He recently visited Lincoln for the Huskers’ junior day. He’s hoping to return for a spring practice soon. He’s also planning a trip up to NDSU, in addition to attending Iowa’s spring game on April 20.

Baker is participating in The Nike Opening regional April 29 in Dallas and possibly the Adidas 3-Stripe Camp in Nashville on May 13. He’ll attend several different college camps after school gets out; Nebraska and Iowa for sure, and maybe Kansas State and Missouri.

Two of the top players in the State collide as Ankeny High senior middle linebacker Colby Baugher (46) stops Thomas Jefferson (of Council Bluffs) junior running back Cameron Baker (25) as the Yellowjackets of Thomas Jefferson (Council Bluffs) challenge the Ankeny Hawks in the first half of play during the Homecoming game at Ankeny Stadium.

"I think he has started to see, 'I don’t have to rush. I have plenty of time,' " Council Bluffs Thomas Jefferson head coach Brant Anderson said. "A lot of guys don’t get offered into their senior season. There’s a lot of spots out there still available. 'I can sit on this and have a great season and see who else wants to throw their hat in the ring, and who else I want to consider.'

"Once he gets out there and starts moving that first camp after he’s fully cleared and 100 percent with full range of motion and full strength back, he might feel like a different person."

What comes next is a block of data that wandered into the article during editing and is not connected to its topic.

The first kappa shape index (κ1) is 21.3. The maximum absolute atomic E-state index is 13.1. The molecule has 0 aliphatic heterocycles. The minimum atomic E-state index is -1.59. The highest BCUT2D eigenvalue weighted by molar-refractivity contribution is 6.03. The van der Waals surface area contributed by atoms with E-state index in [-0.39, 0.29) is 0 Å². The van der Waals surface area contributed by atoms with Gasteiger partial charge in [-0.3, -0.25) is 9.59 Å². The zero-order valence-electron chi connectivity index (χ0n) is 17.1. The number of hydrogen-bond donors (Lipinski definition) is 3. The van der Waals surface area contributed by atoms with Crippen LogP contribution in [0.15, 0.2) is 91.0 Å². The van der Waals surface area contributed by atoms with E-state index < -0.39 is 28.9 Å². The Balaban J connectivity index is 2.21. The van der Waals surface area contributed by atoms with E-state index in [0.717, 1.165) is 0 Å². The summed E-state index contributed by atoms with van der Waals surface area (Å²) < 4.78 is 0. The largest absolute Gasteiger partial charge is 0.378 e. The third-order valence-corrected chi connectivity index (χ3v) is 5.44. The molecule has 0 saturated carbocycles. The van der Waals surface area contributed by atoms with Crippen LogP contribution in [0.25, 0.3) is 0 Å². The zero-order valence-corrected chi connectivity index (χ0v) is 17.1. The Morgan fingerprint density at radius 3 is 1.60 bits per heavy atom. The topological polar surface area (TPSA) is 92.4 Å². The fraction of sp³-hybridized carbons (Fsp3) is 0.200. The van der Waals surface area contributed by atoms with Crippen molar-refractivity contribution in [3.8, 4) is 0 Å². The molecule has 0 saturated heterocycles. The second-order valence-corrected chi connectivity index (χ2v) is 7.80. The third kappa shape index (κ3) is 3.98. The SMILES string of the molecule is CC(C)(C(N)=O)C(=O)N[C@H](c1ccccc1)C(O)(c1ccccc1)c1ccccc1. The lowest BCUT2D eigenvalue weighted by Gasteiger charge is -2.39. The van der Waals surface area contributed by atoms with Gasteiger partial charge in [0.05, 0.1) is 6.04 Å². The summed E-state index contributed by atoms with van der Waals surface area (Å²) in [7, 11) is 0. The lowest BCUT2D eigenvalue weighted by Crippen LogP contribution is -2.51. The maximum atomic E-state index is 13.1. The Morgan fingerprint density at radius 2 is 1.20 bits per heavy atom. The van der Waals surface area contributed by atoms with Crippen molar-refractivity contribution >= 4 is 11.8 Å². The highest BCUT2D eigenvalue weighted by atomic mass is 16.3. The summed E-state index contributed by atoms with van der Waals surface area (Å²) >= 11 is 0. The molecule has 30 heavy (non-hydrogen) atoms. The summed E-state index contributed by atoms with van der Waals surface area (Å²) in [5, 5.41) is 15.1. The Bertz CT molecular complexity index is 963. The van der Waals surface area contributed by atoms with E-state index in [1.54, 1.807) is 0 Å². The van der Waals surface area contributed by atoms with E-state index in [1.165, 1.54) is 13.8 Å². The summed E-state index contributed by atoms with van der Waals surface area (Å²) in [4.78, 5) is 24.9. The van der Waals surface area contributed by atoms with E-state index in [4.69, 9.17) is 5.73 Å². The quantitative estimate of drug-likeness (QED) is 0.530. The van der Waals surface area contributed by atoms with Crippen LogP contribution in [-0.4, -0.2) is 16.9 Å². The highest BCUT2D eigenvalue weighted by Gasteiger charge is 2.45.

The Hawkeyes first reached out to Baker as a sophomore and stayed in contact all through his junior year before becoming his first offer this November. UNI extended an offer on March 1.

Like most schools, Iowa and UNI project Baker as a linebacker, Anderson said. Some programs have discussed the potential of Baker playing H-back or flex tight end, such as NDSU.

Iowa and UNI are obviously high on Baker’s radar right now. He’s also a lifelong Huskers fan, so the Nebraska interest is intriguing. Anderson said the Huskers called him on Wednesday to talk about Baker.

  • On Iowa, Baker said: "I love it every time I go up there. I love the coaches, I love the environment. Even the athletes, the recruits that have already committed there — they show a lot of respect for other recruits and want the other ones to come play for them. I just love it in general up there."
  • On UNI: "It was great. It kind of took me by surprise. I expected it to be a lot smaller, but it’s a pretty big school. It’s a nice school. They have great facilities. I love the coaches — they seem really interested in me and they love to talk to me. I liked the atmosphere at the basketball game; the fans were pretty great."
  • And on Nebraska: "I felt like they were pretty interested. I love Lincoln. I grew up a Huskers' fan, so I always look forward to going and checking out their facilities. And I was not let down. I love it up there."

Matthew Bain covers college football and basketball recruiting for the Des Moines Register. He also helps out with Iowa and Iowa State football and basketball coverage for HawkCentral and Cyclone Insider. Contact him at and follow him on Twitter @MatthewBain_.